Employing both quantitative and qualitative methods, my research focuses on how journalists cover political events in a changing media ecosystem. My projects have focused on elections and protests, both in the United States and in Brazil.
I’ve published several articles in peer-reviewed academic journals including The International Journal of Press/Politics, Journalism: Theory, Practice and Criticism, Mass Communication and Society, Journalism Studies, Journal of Broadcasting and Electronic Media, Journalism Studies, Digital Journalism, the International Journal of Communication, and the Journal of Information Technology & Politics.
In 2017, my dissertation won the Gene Burd Outstanding Dissertation in Journalism Studies Award from ICA, and the best dissertation award from the Mass Communication and Society division at AEJMC.
You can download my complete CV here, download the hyperlinked articles or see some of my presentations and posters below.
Last updated: 08/02/2018
2018 U.S. State Department, Mission Brazil, $50,000 (PI). Project: Michigan-Brazil Multimedia Journalism Program. Co-PIs: Lucinda Davenport, Mike Castellucci and Judy Walgren
2018 U.S. State Department, U.S. Embassy in Chile, $40,000 (PI). Project: Michigan-Chile Investigative Journalism Program
2018 Mass Communication & Society Division at AEJMC – Research Grants, $10,000 (PI). Project: News media effects, attitudes toward Black protest movements and the intersections of injustice.Co-PI: Danielle Kilgo, Indiana University
2017 The News Challenge Fund, Online News Association, $35,000 (PI). Project: Can transmedia journalism help explain how school of choice affects rural and urban communities? Co-PI: Joe Grimm, Michigan State University
Mourão, R.R. & Robertson, C. T. (2019). Fake news as centrifugal diversification: a content analysis of sites that publish false, misleading, hyperpartisan and sensational information. Journalism Studies, ahead-of
Mourão, R.R., Kilgo, D.K., & Sylvie, G. (2018). Framing Ferguson: the interplay of advocacy and journalistic frames in local and national newspaper coverage of Michael Brown. Journalism, ahead-of-print.
McGregor, S. C., Mourão, R.R., & Molyneux, L. (2017). Twitter as a Tool for and Object of Political and Electoral Activity: Considering Electoral Context and Variance Among Actors. Journal of Information Technology & Politics, (2017): 1-14.
McGregor, S. C., Mourão, R.R., Neto, I., Angelucci, A., & Straubhaar, J. (2017). All the Kids are Doing It: Second Screening as Convergence in Brazil and the US. Journal of Broadcasting & Electronic Media, 61 (01), 162-181.
Stephens, M., Yoo, J., Mourão, R. R., Gutierrez, F. M., Baresch, B., & Johnson, T. J. (2016). The life of the Tea Party: Differences between Tea Party and Republican media use and political variables. Atlantic Journal of Communication, 24(3), 157-171.
Mourão, R.R., Yoo, J., Geise, S., Araiza, J.A., Kilgo, D.K., Chen, V., & Johnson, T.J. (2015). Online News, Social Media, and European Union Attitudes: A Multidimensional Analysis. International Journal of Communication 9, 1-20.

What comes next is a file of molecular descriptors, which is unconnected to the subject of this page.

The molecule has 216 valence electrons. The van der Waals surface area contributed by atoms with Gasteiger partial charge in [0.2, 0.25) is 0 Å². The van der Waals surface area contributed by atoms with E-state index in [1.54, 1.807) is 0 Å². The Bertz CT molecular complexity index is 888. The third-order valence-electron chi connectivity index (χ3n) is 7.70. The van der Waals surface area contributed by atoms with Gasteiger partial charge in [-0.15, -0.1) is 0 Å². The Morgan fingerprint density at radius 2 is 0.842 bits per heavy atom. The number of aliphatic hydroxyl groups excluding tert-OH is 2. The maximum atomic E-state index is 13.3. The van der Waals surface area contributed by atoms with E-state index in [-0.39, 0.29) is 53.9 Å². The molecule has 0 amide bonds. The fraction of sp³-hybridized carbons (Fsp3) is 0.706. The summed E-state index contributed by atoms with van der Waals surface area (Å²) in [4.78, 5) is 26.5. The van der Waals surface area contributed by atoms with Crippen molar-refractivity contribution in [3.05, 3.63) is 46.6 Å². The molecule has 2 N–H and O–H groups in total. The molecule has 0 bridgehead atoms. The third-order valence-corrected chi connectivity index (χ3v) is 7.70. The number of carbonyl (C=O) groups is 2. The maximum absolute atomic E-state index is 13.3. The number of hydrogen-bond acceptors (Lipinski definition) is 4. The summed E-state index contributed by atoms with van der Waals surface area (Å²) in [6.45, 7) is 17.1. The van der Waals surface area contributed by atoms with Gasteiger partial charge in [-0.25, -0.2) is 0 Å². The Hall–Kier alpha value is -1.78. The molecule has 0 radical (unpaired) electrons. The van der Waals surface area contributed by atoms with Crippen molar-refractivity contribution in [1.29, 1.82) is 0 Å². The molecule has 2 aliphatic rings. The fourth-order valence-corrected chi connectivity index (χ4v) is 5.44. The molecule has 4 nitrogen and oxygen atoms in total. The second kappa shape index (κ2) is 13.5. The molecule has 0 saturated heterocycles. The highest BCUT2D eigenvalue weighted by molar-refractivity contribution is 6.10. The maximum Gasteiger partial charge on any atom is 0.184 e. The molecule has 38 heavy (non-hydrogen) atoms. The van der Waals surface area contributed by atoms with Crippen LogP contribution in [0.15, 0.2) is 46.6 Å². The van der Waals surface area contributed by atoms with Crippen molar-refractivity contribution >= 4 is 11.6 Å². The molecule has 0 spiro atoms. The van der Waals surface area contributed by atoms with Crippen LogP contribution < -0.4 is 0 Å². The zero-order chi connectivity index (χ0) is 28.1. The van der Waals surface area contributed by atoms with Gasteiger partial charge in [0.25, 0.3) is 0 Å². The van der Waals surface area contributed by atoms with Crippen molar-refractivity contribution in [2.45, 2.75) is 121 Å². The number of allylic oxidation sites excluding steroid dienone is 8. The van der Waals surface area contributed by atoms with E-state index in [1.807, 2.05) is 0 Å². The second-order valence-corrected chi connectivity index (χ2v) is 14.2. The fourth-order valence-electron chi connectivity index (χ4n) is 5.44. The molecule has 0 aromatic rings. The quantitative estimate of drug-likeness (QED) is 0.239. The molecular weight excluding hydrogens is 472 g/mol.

Stephens, M., Yoo, J., Mourão, R. R., Vu, H. T., Baresch, B., & Johnson, T. J. (2014). How app are people to use smartphones, search engines, and social media for news?: examining information acquisition tools and their influence on political knowledge and voting. Journal of Information Technology & Politics, 11(4), 383-396.
Molyneux, L., Mourão, R.R., & Coddington, M. (2016). US political journalists' use of Twitter: Lessons from 2012 and a Look Ahead. In R. Davis, C Holtz-Bacha, & M.R. Just (Eds.), Twitter and Elections around the World: Campaigning in 140 Characters or Less. New York, NY: Routledge.
Lawrence, R., McGregor, S. C., Cardona, A., & Mourão, R.R. (2015). Personalization and Gender: 2014 Gubernatorial Candidates on Social Media. In J. Hendricks & D. Schill (Eds.). Communication and 2014 Mid-Term Elections: Media, Message, and Mobilization. Forthcoming.
In 2013, small demonstrations against bus fares in Brazil evolved into a series of large protests expressing generalized dissatisfaction with center-leftist President Dilma Rousseff. After she was reelected, another wave of protests returned in 2015 with a clear agenda: the removal of the President. Communication research has long examined the “protest paradigm,” a pattern of coverage delegitimizing social movements. The Brazilian context provided a chance to assess the extent to which the paradigm holds when protests take on an elite-driven narrative contesting the government. Through a quantitatively-driven mixed methods, results revealed that when grievances evolved into coherent anti-government demands, official sources from opposition parties served to legitimize the movement. This study departs from an understanding of protest coverage as paradigmatic towards a complex view of the relationship between protestors and the press. The experience of Brazil shows that when an elite opposition supports protests, journalistic norms and routines validate demonstrations.